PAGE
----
法国四级经典在线播放That was the last thought Ruth was conscious of, as she panted and ploughed slowly back, with such a set white face and wide eyes fixed on the flag that fluttered from the nearest cottage, that it was no wonder the women grew still as they watched her. One good Catholic nurse fell on her knees to pray; the maids cried, the governess murmured, "Mein Gott, I am lost if the child go drowned!" and clear and sweet came the sound of Captain John's whistle as he stood on his piazza waiting to row Ruth home.视屏如果没有播放按钮请刷新网页
I do not believe that I am made of the stuff which constitutes heroes, because, in all of the hundreds of instances that my voluntary acts have placed me face to face with death, I cannot recall a single one where any alternative step to that I took occurred to me until many hours later. My mind is evidently so constituted that I am subconsciously forced into the path of duty without recourse to tiresome mental processes. However that may be, I have never regretted that cowardice is not optional with me.法国四级经典在线播放
法国四级经典在线播放"Be a little objective," Anne went on. "Can't you see that you're simply externalising your own emotions? That's what you men are always doing; it's so barbarously naive. You feel one of your loose desires for some woman, and because you desire her strongly you immediately accuse her of luring you on, of deliberately provoking and inviting the desire. You have the mentality of savages. You might just as well say that a plate of strawberries and cream deliberately lures you on to feel greedy. In ninety-nine cases out of a hundred women are as passive and innocent as the strawberries and cream."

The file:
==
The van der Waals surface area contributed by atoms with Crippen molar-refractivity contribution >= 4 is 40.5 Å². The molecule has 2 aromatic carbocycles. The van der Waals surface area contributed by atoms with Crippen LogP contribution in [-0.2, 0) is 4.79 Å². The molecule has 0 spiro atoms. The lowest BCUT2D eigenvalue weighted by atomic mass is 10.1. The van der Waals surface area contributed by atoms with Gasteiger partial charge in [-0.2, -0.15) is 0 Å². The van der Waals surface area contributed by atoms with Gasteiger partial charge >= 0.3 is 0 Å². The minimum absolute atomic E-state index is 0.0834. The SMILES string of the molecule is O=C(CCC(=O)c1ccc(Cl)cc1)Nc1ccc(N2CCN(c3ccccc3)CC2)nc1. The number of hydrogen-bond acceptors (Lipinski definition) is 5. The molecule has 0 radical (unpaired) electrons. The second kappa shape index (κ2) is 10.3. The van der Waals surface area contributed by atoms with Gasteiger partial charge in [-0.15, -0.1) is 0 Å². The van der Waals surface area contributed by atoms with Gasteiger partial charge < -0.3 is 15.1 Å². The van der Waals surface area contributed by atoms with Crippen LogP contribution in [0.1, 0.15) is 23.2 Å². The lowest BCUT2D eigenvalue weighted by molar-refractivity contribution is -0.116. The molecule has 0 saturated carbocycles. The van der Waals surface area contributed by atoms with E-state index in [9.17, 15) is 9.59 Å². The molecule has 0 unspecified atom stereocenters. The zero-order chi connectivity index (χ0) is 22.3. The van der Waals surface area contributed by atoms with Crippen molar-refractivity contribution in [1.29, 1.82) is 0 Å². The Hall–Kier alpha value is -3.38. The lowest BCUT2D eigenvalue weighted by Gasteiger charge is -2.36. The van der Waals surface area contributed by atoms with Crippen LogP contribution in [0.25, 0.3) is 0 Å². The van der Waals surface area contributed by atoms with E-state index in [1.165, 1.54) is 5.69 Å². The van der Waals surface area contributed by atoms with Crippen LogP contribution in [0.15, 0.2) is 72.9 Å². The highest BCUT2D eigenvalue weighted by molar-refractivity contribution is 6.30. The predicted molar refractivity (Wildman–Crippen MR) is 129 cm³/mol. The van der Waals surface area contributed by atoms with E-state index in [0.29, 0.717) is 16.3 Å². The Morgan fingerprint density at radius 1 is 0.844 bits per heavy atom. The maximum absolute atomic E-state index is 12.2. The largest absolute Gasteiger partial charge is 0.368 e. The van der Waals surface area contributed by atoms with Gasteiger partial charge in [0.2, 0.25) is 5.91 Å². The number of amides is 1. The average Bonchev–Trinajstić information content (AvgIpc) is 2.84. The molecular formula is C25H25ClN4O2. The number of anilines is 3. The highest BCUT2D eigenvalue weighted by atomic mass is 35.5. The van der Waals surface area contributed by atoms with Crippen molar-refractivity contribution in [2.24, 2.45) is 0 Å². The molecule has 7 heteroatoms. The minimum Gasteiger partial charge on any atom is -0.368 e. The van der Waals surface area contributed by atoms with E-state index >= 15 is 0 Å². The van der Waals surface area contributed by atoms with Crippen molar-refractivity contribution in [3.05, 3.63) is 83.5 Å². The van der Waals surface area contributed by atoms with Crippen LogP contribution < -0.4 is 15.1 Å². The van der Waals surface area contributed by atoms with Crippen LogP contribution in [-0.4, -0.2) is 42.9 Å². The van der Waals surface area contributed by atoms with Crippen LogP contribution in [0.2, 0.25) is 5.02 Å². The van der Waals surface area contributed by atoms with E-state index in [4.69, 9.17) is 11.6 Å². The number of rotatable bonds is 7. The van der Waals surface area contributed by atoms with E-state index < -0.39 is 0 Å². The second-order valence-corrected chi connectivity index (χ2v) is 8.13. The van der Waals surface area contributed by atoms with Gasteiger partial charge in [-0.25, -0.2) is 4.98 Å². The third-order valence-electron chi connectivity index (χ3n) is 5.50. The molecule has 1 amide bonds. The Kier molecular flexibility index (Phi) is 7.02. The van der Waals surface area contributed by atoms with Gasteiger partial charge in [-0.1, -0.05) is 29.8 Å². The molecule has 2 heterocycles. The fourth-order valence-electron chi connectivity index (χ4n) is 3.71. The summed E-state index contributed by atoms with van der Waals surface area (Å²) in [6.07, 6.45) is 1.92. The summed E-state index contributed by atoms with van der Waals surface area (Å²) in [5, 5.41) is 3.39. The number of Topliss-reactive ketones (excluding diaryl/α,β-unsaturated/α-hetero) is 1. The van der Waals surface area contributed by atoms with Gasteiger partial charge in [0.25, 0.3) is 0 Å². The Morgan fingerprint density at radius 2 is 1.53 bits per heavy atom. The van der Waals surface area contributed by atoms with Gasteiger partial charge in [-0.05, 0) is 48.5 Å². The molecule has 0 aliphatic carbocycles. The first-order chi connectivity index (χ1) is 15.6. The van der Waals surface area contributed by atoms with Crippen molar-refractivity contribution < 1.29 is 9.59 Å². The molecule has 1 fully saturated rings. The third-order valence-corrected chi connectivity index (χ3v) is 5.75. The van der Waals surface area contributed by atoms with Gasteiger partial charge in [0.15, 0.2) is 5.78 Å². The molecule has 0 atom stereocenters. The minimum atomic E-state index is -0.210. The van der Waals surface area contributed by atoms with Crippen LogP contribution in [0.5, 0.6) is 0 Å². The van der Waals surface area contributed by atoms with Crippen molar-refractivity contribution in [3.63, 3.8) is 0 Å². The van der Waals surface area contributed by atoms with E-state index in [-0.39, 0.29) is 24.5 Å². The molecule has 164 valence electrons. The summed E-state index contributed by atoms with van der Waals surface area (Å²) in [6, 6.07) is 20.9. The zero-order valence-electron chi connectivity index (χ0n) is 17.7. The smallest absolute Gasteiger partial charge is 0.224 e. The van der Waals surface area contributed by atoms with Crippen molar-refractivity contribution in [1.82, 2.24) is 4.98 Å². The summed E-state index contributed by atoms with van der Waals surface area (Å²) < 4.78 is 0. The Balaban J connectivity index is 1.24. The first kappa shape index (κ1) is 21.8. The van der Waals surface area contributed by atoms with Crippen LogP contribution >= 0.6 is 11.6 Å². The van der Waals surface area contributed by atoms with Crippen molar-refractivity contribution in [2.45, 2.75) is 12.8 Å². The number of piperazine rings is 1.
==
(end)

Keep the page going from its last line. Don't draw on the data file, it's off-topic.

Love, such as the glowing pen of genius has traced, exists not on earth, or only resides in those exalted, fervid imaginations that have sketched such dangerous pictures. Dangerous, because they not only afford a plausible excuse to the voluptuary, who disguises sheer sensuality under a sentimental veil; but as they spread affectation, and take from the dignity of virtue. Virtue, as the very word imports, should have an appearance of seriousness, if not austerity; and to endeavour to trick her out in the garb of pleasure, because the epithet has been used as another name for beauty, is to exalt her on a quicksand; a most insidious attempt to hasten her fall by apparent respect. Virtue, and pleasure are not, in fact, so nearly allied in this life as some eloquent writers have laboured to prove. Pleasure prepares the fading wreath, and mixes the intoxicating cup; but the fruit which virtue gives, is the recompence of toil: and, gradually seen as it ripens, only affords calm satisfaction; nay, appearing to be the result of the natural tendency of things, it is scarcely observed. Bread, the common food of life, seldom thought of as a blessing, supports the constitution, and preserves health; still feasts delight the heart of man, though disease and even death lurk in the cup or dainty that elevates the spirits or tickles the palate. The lively heated imagination in the same style, draws the picture of love, as it draws every other picture, with those glowing colours, which the daring hand will steal from the rainbow that is directed by a mind, condemned, in a world like this, to prove its noble origin, by panting after unattainable perfection; ever pursuing what it acknowledges to be a fleeting dream. An imagination of this vigorous cast can give existence to insubstantial forms, and stability to the shadowy reveries which the mind naturally falls into when realities are found vapid. It can then depict love with celestial charms, and dote on the grand ideal object; it can imagine a degree of mutual affection that shall refine the soul, and not expire when it has served as a "scale to heavenly;" and, like devotion, make it absorb every meaner affection and desire. In each other's arms, as in a temple, with its summit lost in the clouds, the world is to be shut out, and every thought and wish, that do not nurture pure affection and permanent virtue. Permanent virtue! alas! Rousseau, respectable visionary! thy paradise would soon be violated by the entrance of some unexpected guest. Like Milton's, it would only contain angels, or men sunk below the dignity of rational creatures. Happiness is not material, it cannot be seen or felt! Yet the eager pursuit of the good which every one shapes to his own fancy, proclaims man the lord of this lower world, and to be an intelligential creature, who is not to receive, but acquire happiness. They, therefore, who complain of the delusions of passion, do not recollect that they are exclaiming against a strong proof of the immortality of the soul.法国四级经典在线播放